We hypothesize three potential explanations for our findings (and acknowledge that others are possible). First, it is possible that the client base that reached out to the service provider (and thus was subject to randomization) was a specialized subset of unemployment claimants, a subset that did not actually need legal assistance. This theory suggests special attention to provider intake systems. Second, it is possible that the administrative adjudicatory system at issue, with its semi-inquisitorial style of judging, is pro se friendly. Third, it is possible that the subject matter in dispute in these cases is less legally, factually, or procedurally complex than in other settings.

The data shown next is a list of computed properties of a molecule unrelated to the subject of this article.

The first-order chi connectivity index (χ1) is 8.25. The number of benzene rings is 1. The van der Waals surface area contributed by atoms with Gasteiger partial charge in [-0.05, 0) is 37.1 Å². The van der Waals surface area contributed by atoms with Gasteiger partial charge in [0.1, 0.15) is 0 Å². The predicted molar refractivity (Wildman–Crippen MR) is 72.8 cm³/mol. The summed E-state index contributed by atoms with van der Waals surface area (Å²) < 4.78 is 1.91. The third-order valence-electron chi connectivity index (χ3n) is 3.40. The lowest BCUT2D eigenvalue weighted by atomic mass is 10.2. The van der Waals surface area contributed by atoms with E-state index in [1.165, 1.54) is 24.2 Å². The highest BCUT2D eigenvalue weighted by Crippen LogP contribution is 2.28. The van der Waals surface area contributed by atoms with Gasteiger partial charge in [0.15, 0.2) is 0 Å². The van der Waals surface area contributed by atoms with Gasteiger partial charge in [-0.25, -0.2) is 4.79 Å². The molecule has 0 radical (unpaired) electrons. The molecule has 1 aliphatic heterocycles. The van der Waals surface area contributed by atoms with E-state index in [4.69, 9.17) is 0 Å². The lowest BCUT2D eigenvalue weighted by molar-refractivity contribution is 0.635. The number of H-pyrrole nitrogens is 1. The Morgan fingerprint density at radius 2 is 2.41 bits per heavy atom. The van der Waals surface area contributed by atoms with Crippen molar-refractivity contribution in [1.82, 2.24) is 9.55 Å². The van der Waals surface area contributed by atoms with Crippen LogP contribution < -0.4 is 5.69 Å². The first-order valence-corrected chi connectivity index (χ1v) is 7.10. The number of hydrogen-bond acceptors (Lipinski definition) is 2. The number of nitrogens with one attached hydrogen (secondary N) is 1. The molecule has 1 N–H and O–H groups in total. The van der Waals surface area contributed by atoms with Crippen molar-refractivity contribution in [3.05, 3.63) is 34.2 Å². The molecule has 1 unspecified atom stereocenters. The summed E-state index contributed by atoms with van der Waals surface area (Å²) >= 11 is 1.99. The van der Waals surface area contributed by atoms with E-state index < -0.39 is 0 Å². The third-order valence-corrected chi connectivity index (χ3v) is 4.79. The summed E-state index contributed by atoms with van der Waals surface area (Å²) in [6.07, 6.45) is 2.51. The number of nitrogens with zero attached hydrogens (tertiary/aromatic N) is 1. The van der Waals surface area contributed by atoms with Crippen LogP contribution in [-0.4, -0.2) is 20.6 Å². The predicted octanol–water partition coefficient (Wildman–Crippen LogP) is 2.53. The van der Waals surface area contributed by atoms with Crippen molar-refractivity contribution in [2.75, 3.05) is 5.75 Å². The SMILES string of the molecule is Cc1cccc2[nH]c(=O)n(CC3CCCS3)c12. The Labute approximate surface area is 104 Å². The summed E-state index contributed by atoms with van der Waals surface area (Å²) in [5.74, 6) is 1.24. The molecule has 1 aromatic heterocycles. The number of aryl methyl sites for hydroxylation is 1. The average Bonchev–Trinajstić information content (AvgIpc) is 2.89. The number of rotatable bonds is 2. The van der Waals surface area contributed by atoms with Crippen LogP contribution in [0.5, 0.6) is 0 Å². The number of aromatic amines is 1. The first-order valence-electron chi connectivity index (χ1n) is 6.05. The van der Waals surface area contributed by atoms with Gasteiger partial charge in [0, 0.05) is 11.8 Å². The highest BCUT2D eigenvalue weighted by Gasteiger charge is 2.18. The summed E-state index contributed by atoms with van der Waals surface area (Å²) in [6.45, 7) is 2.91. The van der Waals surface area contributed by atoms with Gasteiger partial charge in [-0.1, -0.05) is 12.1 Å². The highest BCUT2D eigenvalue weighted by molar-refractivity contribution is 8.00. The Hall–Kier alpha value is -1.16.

We caution against both over- and under-generalization of these study results. We use these results as a springboard for a comprehensive review of the quantitative literature on the effect of representation in civil proceedings. We find that this literature provides virtually no credible information, excepting the results of two randomized evaluations occurring in different legal contexts and separated by over three decades. We conclude by advocating for, and describing challenges associated with, a large program of randomized evaluation of the provision of representation, particularly by legal services providers.”

We have assembled a terrific group of symposiasts, mixing clinicians, academic empiricists and practitioners. Besides Jim, Cassandra, Jaya and me,  the group includes twelve contributors, lauded in detail after the jump: